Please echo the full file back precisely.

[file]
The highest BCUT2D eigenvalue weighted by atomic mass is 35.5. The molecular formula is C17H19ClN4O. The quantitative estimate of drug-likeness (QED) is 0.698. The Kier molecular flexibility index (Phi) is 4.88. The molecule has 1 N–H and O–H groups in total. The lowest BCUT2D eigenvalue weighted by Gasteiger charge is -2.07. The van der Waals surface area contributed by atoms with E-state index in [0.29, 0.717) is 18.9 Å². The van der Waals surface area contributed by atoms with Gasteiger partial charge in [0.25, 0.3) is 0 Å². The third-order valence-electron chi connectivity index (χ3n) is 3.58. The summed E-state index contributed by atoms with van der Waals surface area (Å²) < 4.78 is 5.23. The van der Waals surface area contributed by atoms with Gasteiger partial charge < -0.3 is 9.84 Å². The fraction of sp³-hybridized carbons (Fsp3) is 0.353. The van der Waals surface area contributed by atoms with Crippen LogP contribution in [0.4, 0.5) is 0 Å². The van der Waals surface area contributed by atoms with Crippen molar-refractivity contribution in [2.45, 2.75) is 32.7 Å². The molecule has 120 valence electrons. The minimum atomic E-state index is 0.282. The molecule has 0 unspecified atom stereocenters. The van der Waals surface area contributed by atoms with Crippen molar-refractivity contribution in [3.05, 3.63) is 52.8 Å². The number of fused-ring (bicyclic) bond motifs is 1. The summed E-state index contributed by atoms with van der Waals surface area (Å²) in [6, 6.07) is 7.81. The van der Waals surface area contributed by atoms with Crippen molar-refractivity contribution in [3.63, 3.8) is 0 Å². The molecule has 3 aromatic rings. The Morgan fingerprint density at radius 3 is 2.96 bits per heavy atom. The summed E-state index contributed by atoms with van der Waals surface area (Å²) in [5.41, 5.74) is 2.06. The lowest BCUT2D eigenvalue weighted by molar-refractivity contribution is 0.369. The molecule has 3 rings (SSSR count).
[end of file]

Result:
The highest BCUT2D eigenvalue weighted by atomic mass is 35.5. The molecular formula is C17H19ClN4O. The quantitative estimate of drug-likeness (QED) is 0.698. The Kier molecular flexibility index (Phi) is 4.88. The molecule has 1 N–H and O–H groups in total. The lowest BCUT2D eigenvalue weighted by Gasteiger charge is -2.07. The van der Waals surface area contributed by atoms with E-state index in [0.29, 0.717) is 18.9 Å². The van der Waals surface area contributed by atoms with Gasteiger partial charge in [0.25, 0.3) is 0 Å². The third-order valence-electron chi connectivity index (χ3n) is 3.58. The summed E-state index contributed by atoms with van der Waals surface area (Å²) < 4.78 is 5.23. The van der Waals surface area contributed by atoms with Gasteiger partial charge < -0.3 is 9.84 Å². The fraction of sp³-hybridized carbons (Fsp3) is 0.353. The van der Waals surface area contributed by atoms with Crippen LogP contribution in [0.4, 0.5) is 0 Å². The van der Waals surface area contributed by atoms with Crippen molar-refractivity contribution in [2.45, 2.75) is 32.7 Å². The molecule has 120 valence electrons. The minimum atomic E-state index is 0.282. The molecule has 0 unspecified atom stereocenters. The van der Waals surface area contributed by atoms with Crippen molar-refractivity contribution in [3.05, 3.63) is 52.8 Å². The number of fused-ring (bicyclic) bond motifs is 1. The summed E-state index contributed by atoms with van der Waals surface area (Å²) in [6, 6.07) is 7.81. The van der Waals surface area contributed by atoms with Crippen molar-refractivity contribution in [3.63, 3.8) is 0 Å². The molecule has 3 aromatic rings. The Morgan fingerprint density at radius 3 is 2.96 bits per heavy atom. The summed E-state index contributed by atoms with van der Waals surface area (Å²) in [5.41, 5.74) is 2.06. The lowest BCUT2D eigenvalue weighted by molar-refractivity contribution is 0.369. The molecule has 3 rings (SSSR count).